# Maximal value of directed graph with constraints

What is an algorithm to calculate the maximum "score" possible in a directed graph, with the constraint that edges with the same value can only be traversed once? For example, in the graph below, given that you can use each of a, b, and c once, the best path is to use a and b to get to 7, and c to get to 2, for a score of 9.

Edit: This is another way to formulate the problem:
Given: A set $S$ of $(key:value)$ pairs, where the key itself is a non-empty set of variables, eg - $S = \{(\{a\}:2), (\{c\}:2), (\{a, b\}:7), (\{b\}:3), (\{c\}:1)\}$. Keys may not be unique, so the word 'key' may be misleading.
Required: A subset $S' \subseteq S$ such that the total sum of values of each member of $S'$ is maximized.
Constraint: Each variable present in any of the keys of $S$ (eg. $a, b$ etc.) belongs to the list (key) of exactly one member of $S'$
For example, $S' = \{(\{c\}:2), (\{a, b\}:7)\}$ has a total value of 9, and each of $a, b, c$ occur in exactly one list.

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can you explain your problem in more detail ? how is the directed graph constructed ? and what do you want to obtain ? Tell us more about what is this problem applicable to. – AJed Jan 26 '13 at 2:26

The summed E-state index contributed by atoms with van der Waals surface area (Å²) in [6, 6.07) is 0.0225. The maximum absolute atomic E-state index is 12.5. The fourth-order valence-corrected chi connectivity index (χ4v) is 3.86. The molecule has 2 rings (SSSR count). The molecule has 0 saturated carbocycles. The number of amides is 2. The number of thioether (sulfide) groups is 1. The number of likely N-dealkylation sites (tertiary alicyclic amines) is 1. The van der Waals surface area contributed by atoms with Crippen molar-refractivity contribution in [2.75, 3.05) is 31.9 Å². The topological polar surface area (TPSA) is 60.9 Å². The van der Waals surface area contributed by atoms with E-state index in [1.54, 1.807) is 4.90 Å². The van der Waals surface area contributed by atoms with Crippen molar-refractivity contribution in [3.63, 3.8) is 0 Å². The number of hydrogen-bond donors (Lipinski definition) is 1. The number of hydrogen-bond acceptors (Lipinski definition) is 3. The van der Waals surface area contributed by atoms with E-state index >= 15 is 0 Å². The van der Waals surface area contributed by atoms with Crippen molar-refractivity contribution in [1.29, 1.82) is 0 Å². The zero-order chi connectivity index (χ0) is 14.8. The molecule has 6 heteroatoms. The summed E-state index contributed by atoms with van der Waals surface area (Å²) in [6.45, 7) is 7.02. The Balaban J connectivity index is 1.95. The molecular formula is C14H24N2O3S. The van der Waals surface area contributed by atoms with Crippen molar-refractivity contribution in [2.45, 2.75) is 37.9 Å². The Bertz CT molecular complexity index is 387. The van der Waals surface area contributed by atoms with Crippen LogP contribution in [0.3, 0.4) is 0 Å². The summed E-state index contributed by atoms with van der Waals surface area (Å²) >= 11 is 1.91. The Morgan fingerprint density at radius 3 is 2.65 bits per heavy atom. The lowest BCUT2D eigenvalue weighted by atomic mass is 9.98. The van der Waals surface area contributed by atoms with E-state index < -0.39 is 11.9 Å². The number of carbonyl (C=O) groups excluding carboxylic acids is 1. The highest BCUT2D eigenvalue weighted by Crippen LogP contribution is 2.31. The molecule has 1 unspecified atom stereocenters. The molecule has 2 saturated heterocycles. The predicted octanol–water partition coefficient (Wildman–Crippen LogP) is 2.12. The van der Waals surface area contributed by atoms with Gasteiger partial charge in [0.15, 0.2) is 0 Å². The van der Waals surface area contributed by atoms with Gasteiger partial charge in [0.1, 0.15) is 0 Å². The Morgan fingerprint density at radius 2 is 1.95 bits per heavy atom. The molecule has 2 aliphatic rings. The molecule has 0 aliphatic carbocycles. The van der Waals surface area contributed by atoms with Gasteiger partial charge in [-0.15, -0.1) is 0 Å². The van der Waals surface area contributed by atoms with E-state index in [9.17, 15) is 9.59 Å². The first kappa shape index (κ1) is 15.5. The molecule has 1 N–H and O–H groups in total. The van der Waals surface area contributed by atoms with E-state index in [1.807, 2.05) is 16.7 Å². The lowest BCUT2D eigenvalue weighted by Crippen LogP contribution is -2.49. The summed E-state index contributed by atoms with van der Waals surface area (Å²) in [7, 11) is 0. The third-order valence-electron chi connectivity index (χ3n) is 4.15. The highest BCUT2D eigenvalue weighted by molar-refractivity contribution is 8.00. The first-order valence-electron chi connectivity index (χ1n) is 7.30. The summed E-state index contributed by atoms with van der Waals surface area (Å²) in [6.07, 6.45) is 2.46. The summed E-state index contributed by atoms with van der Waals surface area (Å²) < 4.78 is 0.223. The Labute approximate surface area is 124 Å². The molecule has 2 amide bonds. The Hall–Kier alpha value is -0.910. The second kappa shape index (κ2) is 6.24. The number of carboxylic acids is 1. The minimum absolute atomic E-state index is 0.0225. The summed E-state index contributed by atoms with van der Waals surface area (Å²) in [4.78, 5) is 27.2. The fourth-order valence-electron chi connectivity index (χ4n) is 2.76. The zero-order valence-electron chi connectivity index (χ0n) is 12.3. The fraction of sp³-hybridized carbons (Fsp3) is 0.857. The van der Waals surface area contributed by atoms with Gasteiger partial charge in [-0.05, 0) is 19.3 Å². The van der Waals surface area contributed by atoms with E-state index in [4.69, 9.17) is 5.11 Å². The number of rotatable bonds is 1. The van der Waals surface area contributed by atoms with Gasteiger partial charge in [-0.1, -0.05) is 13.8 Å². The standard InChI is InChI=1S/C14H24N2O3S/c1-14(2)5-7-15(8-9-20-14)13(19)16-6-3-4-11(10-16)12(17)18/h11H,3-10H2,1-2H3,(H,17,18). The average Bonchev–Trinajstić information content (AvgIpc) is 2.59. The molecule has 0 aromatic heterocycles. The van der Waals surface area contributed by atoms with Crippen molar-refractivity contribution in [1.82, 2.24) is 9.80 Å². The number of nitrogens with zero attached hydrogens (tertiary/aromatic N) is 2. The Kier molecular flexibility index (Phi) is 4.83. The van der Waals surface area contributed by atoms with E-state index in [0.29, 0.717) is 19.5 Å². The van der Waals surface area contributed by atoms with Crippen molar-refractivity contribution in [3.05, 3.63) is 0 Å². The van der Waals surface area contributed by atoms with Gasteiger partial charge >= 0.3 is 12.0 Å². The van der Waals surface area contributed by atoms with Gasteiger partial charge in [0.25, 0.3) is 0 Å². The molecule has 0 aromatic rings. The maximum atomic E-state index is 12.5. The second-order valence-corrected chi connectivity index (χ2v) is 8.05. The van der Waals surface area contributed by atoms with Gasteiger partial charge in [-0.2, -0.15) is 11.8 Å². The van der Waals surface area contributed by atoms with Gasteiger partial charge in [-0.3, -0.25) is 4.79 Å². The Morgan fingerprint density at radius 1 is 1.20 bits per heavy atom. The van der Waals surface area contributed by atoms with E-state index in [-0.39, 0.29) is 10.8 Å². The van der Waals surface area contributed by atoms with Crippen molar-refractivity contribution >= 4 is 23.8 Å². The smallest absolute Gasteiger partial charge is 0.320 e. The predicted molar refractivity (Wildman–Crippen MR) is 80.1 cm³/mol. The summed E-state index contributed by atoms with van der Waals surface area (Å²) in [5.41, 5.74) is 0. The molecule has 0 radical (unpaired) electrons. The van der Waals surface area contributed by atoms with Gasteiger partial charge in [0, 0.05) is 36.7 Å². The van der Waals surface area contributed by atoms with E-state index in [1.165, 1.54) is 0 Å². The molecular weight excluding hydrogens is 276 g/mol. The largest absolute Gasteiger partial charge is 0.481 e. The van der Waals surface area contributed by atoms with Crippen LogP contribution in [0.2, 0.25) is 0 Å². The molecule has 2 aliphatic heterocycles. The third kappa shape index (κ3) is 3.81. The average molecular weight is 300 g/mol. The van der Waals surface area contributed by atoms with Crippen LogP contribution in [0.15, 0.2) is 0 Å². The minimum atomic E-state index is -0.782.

Essentially, I have several workers that return proposals, that may be mutually exclusive. They each pertain to a single value. I.e.: "With a or c, I will provide 2." "With a and b I will provide 7." "With b, I will provide 3." "With c, I will provide 1." Except that, of course, in my real domain it will be more complex. – syrion Jan 26 '13 at 2:36
This is similar to the problem solved e.g. by Dijkstra's algorithm (just that looks for minimal cost, not maximal benefit). – vonbrand Jan 26 '13 at 3:47
From your example, all you have to do is to compares the values of the leaves $O(|V|)$. Find the leaf $l$ with highest score, and find the path from $s$ to $l$ .. $O(h)$ , where $h$ is height of the tree (btw: is it a tree ? or it can be any general DAG ?). Am I getting right ? – AJed Jan 26 '13 at 3:53
I am looking for a total score--probably unclear, but you start at S repeatedly until your keys are exhausted. – syrion Jan 26 '13 at 3:59